Whilst politicians, journalists, economists, analysts and investors argue about double–dips, inflation or deflation, the most likely scenario is a slow growth “slog”, particularly in the mature geographical markets and traditional media markets, perhaps with inflation and higher interest rates in the long–term. In some senses, the recovery will not be over for a long time. The world, as Jeffrey Immelt, Chairman and CEO of General Electric pretty much first said, has reset or reached a new normal, although worldwide GDP growth is forecast at 4.5% this year, with communications services expenditure growth at a similar level, stimulated by the Vancouver Winter Olympics, the FIFA World Cup in South Africa, the Commonwealth Games in India, the Asian Games in Guangzhou, The World Expo in Shanghai and the United States mid–term Congressional elections. To use a UK football analogy – there is the Premier League consisting of the BRICs and Next 11, digital media and consumer insight; the Championship consisting of the United States and television, both big and resourceful, never to be under–estimated; and, finally, Division I – Western Europe and traditional print media with legacy methods of production, social mobility costs and healthcare and pension liabilities. The world is growing at at least three different speeds. Even Europe, it can be said, is growing at different speeds – Germany and Eastern Europe growing faster than Western Europe.
Plans, budgets and forecasts will, therefore, be made on a conservative basis and considerable attention is still being focused on achieving margin and staff cost to revenue or gross margin targets. Margins have recovered in important parts of the business. In addition to influencing absolute levels of cost, the initiatives taken by the parent company in the areas of human resources, property, procurement, information technology and practice development continue to improve the flexibility of the Group’s cost base. Flexible staff costs (incentives, freelancers and consultants) have returned to the historic high of around 7% of revenues and continue to position the Group well, if concerns for 2011 materialise.
The Group continues to improve co–operation and co–ordination between companies in order to add value to our clients’ businesses and our people’s careers, an objective which has been specifically built into short–term incentive plans. Particular emphasis and success has been achieved in the areas of media investment management, healthcare, corporate social responsibility, government, new technologies, new markets, retailing, internal communications, financial services and media and entertainment. The Group continues to lead the industry, in co–ordinating investment geographically and functionally through parent company initiatives and winning Group pitches. Increasing co–operation, although more difficult to achieve in a multi–branded company, which has grown by acquisition, than in an organically grown uni–branded one, remains a priority.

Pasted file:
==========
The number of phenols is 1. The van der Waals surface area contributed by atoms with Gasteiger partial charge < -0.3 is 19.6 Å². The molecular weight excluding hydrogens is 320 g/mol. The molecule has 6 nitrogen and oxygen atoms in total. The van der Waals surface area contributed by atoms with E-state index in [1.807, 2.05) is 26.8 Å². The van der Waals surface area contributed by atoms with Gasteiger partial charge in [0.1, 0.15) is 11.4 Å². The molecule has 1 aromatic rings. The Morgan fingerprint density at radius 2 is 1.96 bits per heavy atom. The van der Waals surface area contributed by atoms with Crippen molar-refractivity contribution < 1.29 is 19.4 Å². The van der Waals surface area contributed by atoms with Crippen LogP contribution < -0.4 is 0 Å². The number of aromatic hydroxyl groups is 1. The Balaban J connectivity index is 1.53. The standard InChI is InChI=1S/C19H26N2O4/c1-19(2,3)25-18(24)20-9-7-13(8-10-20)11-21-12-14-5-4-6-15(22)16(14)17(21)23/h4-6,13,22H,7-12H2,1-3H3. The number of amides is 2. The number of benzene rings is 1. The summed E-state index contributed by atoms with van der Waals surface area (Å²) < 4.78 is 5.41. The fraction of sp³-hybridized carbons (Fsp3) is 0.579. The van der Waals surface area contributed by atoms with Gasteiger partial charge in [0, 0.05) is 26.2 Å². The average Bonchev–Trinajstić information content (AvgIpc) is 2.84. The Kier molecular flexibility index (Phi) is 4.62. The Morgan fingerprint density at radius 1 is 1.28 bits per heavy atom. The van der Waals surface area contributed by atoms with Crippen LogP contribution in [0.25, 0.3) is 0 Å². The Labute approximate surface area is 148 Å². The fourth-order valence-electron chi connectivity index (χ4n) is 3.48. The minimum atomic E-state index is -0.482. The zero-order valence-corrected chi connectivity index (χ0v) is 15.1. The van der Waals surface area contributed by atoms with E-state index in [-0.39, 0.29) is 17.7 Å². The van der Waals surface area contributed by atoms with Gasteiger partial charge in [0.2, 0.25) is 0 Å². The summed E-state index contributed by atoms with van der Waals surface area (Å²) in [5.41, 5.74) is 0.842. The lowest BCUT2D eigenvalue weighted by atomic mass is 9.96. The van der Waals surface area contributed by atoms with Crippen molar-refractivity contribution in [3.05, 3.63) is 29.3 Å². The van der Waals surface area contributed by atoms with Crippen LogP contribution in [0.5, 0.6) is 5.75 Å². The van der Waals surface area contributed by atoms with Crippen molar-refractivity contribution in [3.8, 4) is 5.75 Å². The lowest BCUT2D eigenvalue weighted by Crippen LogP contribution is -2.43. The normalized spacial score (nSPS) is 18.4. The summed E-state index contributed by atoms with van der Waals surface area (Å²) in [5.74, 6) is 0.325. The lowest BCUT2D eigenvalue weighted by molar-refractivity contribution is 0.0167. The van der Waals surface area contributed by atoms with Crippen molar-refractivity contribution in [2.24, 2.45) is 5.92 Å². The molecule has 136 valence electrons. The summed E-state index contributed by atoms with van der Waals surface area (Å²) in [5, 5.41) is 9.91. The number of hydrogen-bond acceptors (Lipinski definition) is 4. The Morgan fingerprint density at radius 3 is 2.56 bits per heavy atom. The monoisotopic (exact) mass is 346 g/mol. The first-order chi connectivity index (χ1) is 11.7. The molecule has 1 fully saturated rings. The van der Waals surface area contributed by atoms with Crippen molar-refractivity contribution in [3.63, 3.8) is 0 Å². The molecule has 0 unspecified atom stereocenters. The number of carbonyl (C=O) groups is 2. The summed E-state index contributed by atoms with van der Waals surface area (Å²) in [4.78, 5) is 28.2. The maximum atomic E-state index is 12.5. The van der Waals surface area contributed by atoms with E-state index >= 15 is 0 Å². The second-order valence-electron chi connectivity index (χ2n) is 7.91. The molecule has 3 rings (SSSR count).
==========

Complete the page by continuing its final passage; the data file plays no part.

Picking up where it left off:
As the world stabilises and probably avoids a “double–dip” at least, the Group continues to concentrate on its long–term targets and strategic objectives of improving operating profits by 10–15%; improving operating margins by half to one margin point per annum or more depending on revenue growth; improving staff cost to revenue or gross margin ratios by 0.6 margin points per annum or more depending on revenue growth; converting 25–33% of incremental revenue to profit; growing revenue faster than industry averages and encouraging co–operation among Group companies.
As clients face an increasingly undifferentiated market place, particularly in mature markets, the Group is competitively well positioned to offer them the creativity they desire, along with the ability to deliver the most effective co–ordinated communications in the most efficient manner. The Group’s performance this year at the Cannes Advertising Festival was particularly pleasing – second as a Group, as the previous year, but with the gap to first place narrowing to a very small margin.
As the impact of the sub–prime, insurance monoline, Bear Stearns and Lehman crises abate and relative performance becomes easier, the Group’s strategic focus on new markets, new media and consumer insight will become even more important. Clients will be increasingly looking for growth, advice and resources in the BRICS and Next 11, in digital communications and in understanding consumer motivations.